Jay Dee

Record review

Phases & Stages

Jay Dee

Donuts (Stones Throw)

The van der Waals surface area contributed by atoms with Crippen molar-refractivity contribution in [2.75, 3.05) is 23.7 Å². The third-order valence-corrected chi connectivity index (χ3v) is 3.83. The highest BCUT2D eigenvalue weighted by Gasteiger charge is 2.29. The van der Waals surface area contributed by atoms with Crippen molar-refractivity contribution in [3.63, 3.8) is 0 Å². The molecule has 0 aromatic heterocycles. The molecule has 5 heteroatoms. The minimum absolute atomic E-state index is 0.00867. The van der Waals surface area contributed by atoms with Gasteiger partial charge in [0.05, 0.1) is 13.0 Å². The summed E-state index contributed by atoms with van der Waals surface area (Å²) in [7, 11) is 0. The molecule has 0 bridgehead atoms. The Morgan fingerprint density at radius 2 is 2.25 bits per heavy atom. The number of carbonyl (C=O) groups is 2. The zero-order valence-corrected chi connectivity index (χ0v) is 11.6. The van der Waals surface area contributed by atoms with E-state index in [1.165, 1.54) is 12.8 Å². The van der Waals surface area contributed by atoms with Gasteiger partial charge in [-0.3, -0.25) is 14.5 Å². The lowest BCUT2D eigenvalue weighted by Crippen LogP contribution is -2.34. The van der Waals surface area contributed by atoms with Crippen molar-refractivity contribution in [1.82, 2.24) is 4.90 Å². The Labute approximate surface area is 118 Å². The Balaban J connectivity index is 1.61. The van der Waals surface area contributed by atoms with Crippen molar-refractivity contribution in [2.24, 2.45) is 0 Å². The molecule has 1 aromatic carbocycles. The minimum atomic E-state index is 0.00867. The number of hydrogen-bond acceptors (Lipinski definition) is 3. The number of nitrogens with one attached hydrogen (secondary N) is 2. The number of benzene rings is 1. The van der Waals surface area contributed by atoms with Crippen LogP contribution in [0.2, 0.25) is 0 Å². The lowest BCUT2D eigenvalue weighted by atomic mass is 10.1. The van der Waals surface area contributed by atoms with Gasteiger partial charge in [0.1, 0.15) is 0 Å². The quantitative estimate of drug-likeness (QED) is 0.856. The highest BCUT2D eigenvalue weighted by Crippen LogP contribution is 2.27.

Suffering from lupus, Detroit's James Yancey died from kidney failure Feb. 10, only days after his 32nd birthday. Known as Jay Dee or J Dilla, the seminal hip-hop producer leaves behind a decade's worth of phenomenal beat production, lending his signature drum warmth, sparse musical touch, and newfangled sample alignments to hits including Tha Pharcyde's "Runnin'," A Tribe Called Quest's "1nce Again," De La Soul's "Stakes Is High," Slum Village's "Players," Q-Tip's "Vivrant Thing," Common's "The Light," Janet Jackson's "Got Til It's Gone," and Jaylib's "The Red." Finishing Donuts while confined to a hospital bed, Dilla chopped classic fodder like Mountain's "Long Red" and ESG's "UFO" with the precise hand of a rhythmic surgeon. Over the course of 31 primarily instrumental tracks, the album coagulates fractured soul mementos into phase-shifted windows of 21st-century futurism. Whether extending Kool & the Gang's "Summer Madness" or refracting images of Frank Zappa coaxing a crowd, looped tidbits twist and turn themselves in a clouded funhouse of sound. Free from the constraints of perfunctory pop structure, Dee funnels seemingly dissonant patterns into pulsing tides of harmonious congruence. Perhaps Dilla presupposed what an out-of-body experience feels like through ambitious ears poised for greater heights. More than a concept, Donuts approaches enigma status for those wishing to sink their teeth into the coattails of a man so ahead of his time that he transcended it.


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